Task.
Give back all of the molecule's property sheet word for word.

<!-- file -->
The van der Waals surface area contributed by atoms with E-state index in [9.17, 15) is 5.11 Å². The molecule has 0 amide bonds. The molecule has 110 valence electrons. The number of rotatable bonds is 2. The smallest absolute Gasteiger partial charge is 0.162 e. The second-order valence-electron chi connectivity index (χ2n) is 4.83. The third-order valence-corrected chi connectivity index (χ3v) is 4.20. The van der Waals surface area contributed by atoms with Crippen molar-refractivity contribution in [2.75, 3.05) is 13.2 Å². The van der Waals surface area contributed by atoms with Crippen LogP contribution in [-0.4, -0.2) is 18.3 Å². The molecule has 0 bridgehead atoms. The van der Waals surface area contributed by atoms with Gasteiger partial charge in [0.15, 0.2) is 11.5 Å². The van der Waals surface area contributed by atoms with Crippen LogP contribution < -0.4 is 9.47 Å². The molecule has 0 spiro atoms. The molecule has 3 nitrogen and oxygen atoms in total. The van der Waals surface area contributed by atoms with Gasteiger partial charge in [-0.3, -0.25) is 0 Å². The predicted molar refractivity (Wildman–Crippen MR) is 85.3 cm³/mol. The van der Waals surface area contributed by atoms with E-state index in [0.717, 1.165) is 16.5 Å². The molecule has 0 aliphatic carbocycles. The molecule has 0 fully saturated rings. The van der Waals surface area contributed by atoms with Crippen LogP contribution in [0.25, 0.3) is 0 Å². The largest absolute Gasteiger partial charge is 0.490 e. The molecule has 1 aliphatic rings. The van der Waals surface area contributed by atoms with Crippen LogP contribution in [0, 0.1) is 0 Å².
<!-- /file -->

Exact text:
The van der Waals surface area contributed by atoms with E-state index in [9.17, 15) is 5.11 Å². The molecule has 0 amide bonds. The molecule has 110 valence electrons. The number of rotatable bonds is 2. The smallest absolute Gasteiger partial charge is 0.162 e. The second-order valence-electron chi connectivity index (χ2n) is 4.83. The third-order valence-corrected chi connectivity index (χ3v) is 4.20. The van der Waals surface area contributed by atoms with Crippen molar-refractivity contribution in [2.75, 3.05) is 13.2 Å². The van der Waals surface area contributed by atoms with Crippen LogP contribution in [-0.4, -0.2) is 18.3 Å². The molecule has 0 bridgehead atoms. The van der Waals surface area contributed by atoms with Gasteiger partial charge in [0.15, 0.2) is 11.5 Å². The van der Waals surface area contributed by atoms with Crippen LogP contribution < -0.4 is 9.47 Å². The molecule has 0 spiro atoms. The molecule has 3 nitrogen and oxygen atoms in total. The van der Waals surface area contributed by atoms with Gasteiger partial charge in [-0.3, -0.25) is 0 Å². The predicted molar refractivity (Wildman–Crippen MR) is 85.3 cm³/mol. The van der Waals surface area contributed by atoms with E-state index in [0.717, 1.165) is 16.5 Å². The molecule has 0 aliphatic carbocycles. The molecule has 0 fully saturated rings. The van der Waals surface area contributed by atoms with Crippen LogP contribution in [0.25, 0.3) is 0 Å². The largest absolute Gasteiger partial charge is 0.490 e. The molecule has 1 aliphatic rings. The van der Waals surface area contributed by atoms with Crippen LogP contribution in [0, 0.1) is 0 Å².